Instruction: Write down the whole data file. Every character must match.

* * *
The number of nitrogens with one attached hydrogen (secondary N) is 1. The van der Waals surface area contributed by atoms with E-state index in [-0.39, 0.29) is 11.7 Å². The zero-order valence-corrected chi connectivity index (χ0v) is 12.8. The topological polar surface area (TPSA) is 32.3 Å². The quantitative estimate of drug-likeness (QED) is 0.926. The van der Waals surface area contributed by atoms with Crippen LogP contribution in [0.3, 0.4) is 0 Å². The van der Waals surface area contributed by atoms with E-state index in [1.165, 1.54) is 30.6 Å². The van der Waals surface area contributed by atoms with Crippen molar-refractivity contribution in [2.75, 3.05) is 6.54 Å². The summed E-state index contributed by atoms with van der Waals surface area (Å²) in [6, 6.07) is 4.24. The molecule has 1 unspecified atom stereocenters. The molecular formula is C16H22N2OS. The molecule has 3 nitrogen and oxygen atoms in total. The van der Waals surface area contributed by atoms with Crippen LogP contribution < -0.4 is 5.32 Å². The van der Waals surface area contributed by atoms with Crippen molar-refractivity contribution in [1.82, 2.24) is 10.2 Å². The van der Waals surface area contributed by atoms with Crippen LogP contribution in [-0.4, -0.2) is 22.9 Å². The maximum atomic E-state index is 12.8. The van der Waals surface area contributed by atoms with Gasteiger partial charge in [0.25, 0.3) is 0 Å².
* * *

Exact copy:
The number of nitrogens with one attached hydrogen (secondary N) is 1. The van der Waals surface area contributed by atoms with E-state index in [-0.39, 0.29) is 11.7 Å². The zero-order valence-corrected chi connectivity index (χ0v) is 12.8. The topological polar surface area (TPSA) is 32.3 Å². The quantitative estimate of drug-likeness (QED) is 0.926. The van der Waals surface area contributed by atoms with Crippen LogP contribution in [0.3, 0.4) is 0 Å². The van der Waals surface area contributed by atoms with E-state index in [1.165, 1.54) is 30.6 Å². The van der Waals surface area contributed by atoms with Crippen molar-refractivity contribution in [2.75, 3.05) is 6.54 Å². The summed E-state index contributed by atoms with van der Waals surface area (Å²) in [6, 6.07) is 4.24. The molecule has 1 unspecified atom stereocenters. The molecular formula is C16H22N2OS. The molecule has 3 nitrogen and oxygen atoms in total. The van der Waals surface area contributed by atoms with Crippen LogP contribution < -0.4 is 5.32 Å². The van der Waals surface area contributed by atoms with Crippen molar-refractivity contribution in [1.82, 2.24) is 10.2 Å². The van der Waals surface area contributed by atoms with Crippen LogP contribution in [-0.4, -0.2) is 22.9 Å². The maximum atomic E-state index is 12.8. The van der Waals surface area contributed by atoms with Gasteiger partial charge in [0.25, 0.3) is 0 Å².